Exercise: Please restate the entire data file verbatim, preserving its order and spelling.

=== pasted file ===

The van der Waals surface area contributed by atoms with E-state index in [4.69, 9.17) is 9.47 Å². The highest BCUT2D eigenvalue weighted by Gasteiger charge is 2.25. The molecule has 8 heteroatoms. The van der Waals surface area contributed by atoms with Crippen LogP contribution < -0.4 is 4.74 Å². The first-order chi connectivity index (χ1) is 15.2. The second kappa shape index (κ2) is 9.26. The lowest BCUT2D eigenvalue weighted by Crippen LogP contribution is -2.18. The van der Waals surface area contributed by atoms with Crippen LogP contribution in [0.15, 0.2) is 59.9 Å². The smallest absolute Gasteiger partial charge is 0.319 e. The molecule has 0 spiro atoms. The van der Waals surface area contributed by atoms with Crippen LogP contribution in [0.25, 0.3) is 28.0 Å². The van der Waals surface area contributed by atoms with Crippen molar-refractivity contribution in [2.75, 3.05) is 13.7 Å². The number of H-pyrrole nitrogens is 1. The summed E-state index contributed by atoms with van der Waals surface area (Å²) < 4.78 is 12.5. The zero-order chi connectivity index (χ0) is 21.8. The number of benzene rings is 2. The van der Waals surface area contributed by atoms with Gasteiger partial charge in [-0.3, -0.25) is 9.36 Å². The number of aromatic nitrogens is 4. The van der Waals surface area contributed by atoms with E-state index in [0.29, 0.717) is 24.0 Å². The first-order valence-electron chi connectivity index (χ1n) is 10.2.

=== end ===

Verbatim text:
The van der Waals surface area contributed by atoms with E-state index in [4.69, 9.17) is 9.47 Å². The highest BCUT2D eigenvalue weighted by Gasteiger charge is 2.25. The molecule has 8 heteroatoms. The van der Waals surface area contributed by atoms with Crippen LogP contribution < -0.4 is 4.74 Å². The first-order chi connectivity index (χ1) is 15.2. The second kappa shape index (κ2) is 9.26. The lowest BCUT2D eigenvalue weighted by Crippen LogP contribution is -2.18. The van der Waals surface area contributed by atoms with Crippen LogP contribution in [0.15, 0.2) is 59.9 Å². The smallest absolute Gasteiger partial charge is 0.319 e. The molecule has 0 spiro atoms. The van der Waals surface area contributed by atoms with Crippen LogP contribution in [0.25, 0.3) is 28.0 Å². The van der Waals surface area contributed by atoms with Crippen molar-refractivity contribution in [2.75, 3.05) is 13.7 Å². The number of H-pyrrole nitrogens is 1. The summed E-state index contributed by atoms with van der Waals surface area (Å²) < 4.78 is 12.5. The zero-order chi connectivity index (χ0) is 21.8. The number of benzene rings is 2. The van der Waals surface area contributed by atoms with Gasteiger partial charge in [-0.3, -0.25) is 9.36 Å². The number of aromatic nitrogens is 4. The van der Waals surface area contributed by atoms with E-state index in [0.29, 0.717) is 24.0 Å². The first-order valence-electron chi connectivity index (χ1n) is 10.2.